Traveling with electronics used to be really simple, but now times have changed. You see, the TSA (Transport Security Administration) has recently started restricting electronics with lithium batteries, such as laptops, mobile phones, and power banks because of potential safety concerns.
In this article, we’ll tell you everything you need to know about traveling with electronic devices. We’ll tell you which devices are allowed and which are banned, what you should know before going through airport security, what are the rules for international flights, how to pack electronics for travel, and other useful tips.
Which Electronics Are Allowed on Airplanes?
The FAA (Federal Aviation Administration) and TSA restrict electronic devices with lithium batteries on airplanes.
External batteries, such as power banks and spare batteries, are allowed only in hand luggage and are banned from checked bags. And portable electronic devices with built-in lithium batteries, such as laptops, tablets, cameras, and mobile phones, are allowed in checked luggage and hand luggage. When portable electronic devices are packed in checked luggage, they must be turned off, and safely secured from accidental damage and accidentally turning on.
Furthermore, only lithium batteries with less than 100 Watt-hour capacity are allowed. Batteries with 100-160 Watt-hour capacity are restricted to two batteries per passenger and require airline approval, and batteries over 160 Watt-hours are banned.
Electronics That Are Allowed in Hand Luggage and Checked Luggage:
- Cameras. *Spare camera batteries are banned in checked luggage, and should only be carried in carry-on luggage.
- Mobile Phones.
- Smart suitcases with removable lithium batteries. *The lithium battery must be below 100 watt-hours and must be carried in hand luggage. Smart suitcases with the battery removed can be checked-in.
- Electric razors.
- Electric toothbrushes.
- Most plug-in-type electronic devices without a battery.
Electronics That Are Allowed Only in Hand Luggage:
- Power banks with less than 160 Watt-hour capacity. *100-160 watt-hour lithium batteries require airline approval and are limited to two batteries per passenger. Batteries with 100 watt-hours don’t require any approval.
- Spare lithium batteries for electronic devices.
- External battery chargers.
- Electronic cigarettes and vaping devices. *Smoking electronic cigarettes and vaping devices during the flight is illegal.
Note: To convert from mAh to Watt-hours, you need to multiply mAh with the output voltage. If the output voltage of your power bank is 3.7V, then 100 watt-hours equal 27 000 mAh, and if the output voltage is 5V, then 100 watt-hours equal 20 000 mAh. Here’s a Wh to mAh calculator that’s handy for the conversion.
Electronics That Are Allowed Only in Checked Luggage:
- Microwaves. *Depends on the airline.
- Metal detectors. *Depends on the airline.
Electronics That Are Banned from Checked Luggage and Hand Luggage:
- Power banks over 160 watt-hours.
- Samsung Galaxy Note 7 phones. *This model was recalled due to the battery issues.
- Apple Macbook laptops. *Recalled 15-inch Macbook Pro models sold between 2015 and 2017 are banned on all airlines. However, some airlines, such as Virgin Australia, have banned ALL Macbook Pro laptops, regardless of the specific model.
- Segways. *Depends on the airline.
- Smart suitcases with non-removable lithium batteries. *Even if the lithium battery is below 100 watt-hours, if it isn’t removable from the smart suitcase, you won’t be able to use the suitcase as a carry-on or a checked suitcase.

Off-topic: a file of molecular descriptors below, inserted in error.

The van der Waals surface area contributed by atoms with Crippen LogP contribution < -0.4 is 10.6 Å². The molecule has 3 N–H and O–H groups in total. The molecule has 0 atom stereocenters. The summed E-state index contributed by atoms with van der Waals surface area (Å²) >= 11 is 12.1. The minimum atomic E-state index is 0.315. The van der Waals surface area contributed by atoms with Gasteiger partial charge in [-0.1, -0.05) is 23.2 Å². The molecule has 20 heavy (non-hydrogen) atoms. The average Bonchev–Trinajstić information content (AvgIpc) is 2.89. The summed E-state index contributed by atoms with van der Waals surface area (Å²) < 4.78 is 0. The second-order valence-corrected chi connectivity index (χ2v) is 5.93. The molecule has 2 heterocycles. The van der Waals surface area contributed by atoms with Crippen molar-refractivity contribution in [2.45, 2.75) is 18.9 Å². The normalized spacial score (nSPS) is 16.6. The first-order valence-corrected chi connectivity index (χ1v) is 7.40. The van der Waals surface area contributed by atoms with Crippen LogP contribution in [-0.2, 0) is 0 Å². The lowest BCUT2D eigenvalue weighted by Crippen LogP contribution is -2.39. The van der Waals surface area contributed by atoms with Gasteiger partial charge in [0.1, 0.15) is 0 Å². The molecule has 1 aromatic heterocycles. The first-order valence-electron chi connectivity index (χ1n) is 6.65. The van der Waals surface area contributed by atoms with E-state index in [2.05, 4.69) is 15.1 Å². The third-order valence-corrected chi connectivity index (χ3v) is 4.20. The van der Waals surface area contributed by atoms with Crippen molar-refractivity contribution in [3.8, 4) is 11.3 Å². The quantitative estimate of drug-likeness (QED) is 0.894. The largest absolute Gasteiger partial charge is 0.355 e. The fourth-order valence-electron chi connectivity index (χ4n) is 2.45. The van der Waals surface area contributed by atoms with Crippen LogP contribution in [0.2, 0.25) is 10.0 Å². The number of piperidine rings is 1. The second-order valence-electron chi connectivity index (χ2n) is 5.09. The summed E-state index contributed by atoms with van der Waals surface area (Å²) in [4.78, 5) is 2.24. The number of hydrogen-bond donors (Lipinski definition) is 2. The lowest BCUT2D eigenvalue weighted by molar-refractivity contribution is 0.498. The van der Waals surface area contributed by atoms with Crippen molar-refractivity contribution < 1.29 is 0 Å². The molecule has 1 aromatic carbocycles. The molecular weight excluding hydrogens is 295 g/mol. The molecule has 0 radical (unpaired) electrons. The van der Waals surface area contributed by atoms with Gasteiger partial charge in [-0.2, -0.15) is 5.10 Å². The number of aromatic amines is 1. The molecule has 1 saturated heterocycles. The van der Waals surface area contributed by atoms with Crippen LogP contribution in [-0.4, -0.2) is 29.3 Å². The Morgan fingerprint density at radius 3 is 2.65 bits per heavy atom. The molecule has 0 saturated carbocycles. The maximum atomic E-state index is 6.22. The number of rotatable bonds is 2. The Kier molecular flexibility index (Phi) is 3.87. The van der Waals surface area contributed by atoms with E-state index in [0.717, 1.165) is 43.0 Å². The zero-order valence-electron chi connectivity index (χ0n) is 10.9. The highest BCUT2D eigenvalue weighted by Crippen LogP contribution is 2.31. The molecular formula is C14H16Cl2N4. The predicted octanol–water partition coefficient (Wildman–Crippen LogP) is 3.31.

- Hoverboards. *Depends on the airline.
- Electronic lighters.
Why Is TSA Restricting Electronics with Lithium Batteries?
Lithium batteries are very unsafe because if they’re accidentally damaged or shorted, they can catch fire or explode. Sometimes, they’ll even ignite by themselves due to a manufacturing defect. Naturally, you wouldn’t want anything spontaneously igniting in a closed capsule, while cruising up at high altitudes.
In one instance, a Samsung Galaxy Note 7 phone caught on fire just minutes before take-off. It ignited in a passenger’s pocket, and the cabin quickly became filled with toxic green smoke, and the toxic flame even burnt through the floor. Luckily, the plane still hadn’t taken off, and everyone was quickly evacuated. Since then, the restrictions for lithium batteries have become much stricter.
Going Through Airport Security with Electronics
It’s very important to remember that you should always charge your electronics before packing them in your luggage. When going through the security, or when checking-in your suitcase, the screening agents may ask you to turn your device on to prove that it isn’t modified. If you wouldn’t be able to turn it on, they wouldn’t let you bring it in your luggage.
All electronics larger than a mobile phone, such as laptops, cameras, tablets, and power banks, will have to be removed from your bag and you’ll have to place them in separate bins. That’s because large electronics obstruct the x-ray image. You won’t have to remove hairdryers, electric razors, or toothbrushes, because they don’t obstruct the image too much. This means that you should pack large electronics somewhere on top, so you can easily take them out and later put them back in.
Although chargers don’t have to be placed in separate bins, it’s a good idea to do that anyway. If you have a lot of chargers, they’ll obstruct the x-ray image, so removing them just makes the job for the screening agents easier.
Consider Joining the TSA Precheck Program
Maybe you’ve noticed separated “TSA Precheck” lines right next to regular screening lines. These lines are for passengers who have registered for the TSA precheck program. Essentially, for a small commission, TSA lets American citizens without any criminal offenses to join their program, which makes the screening process within the U.S. faster and easier.
Precheck passengers don’t have to remove electronics and toiletries from their luggage, and they don’t have to take off jackets, shoes, belts, and hats, because the TSA has already done some background checks on them. If you’re a frequent flyer, in our opinion, applying for the precheck is worth it.
How to Pack Electronics for Travel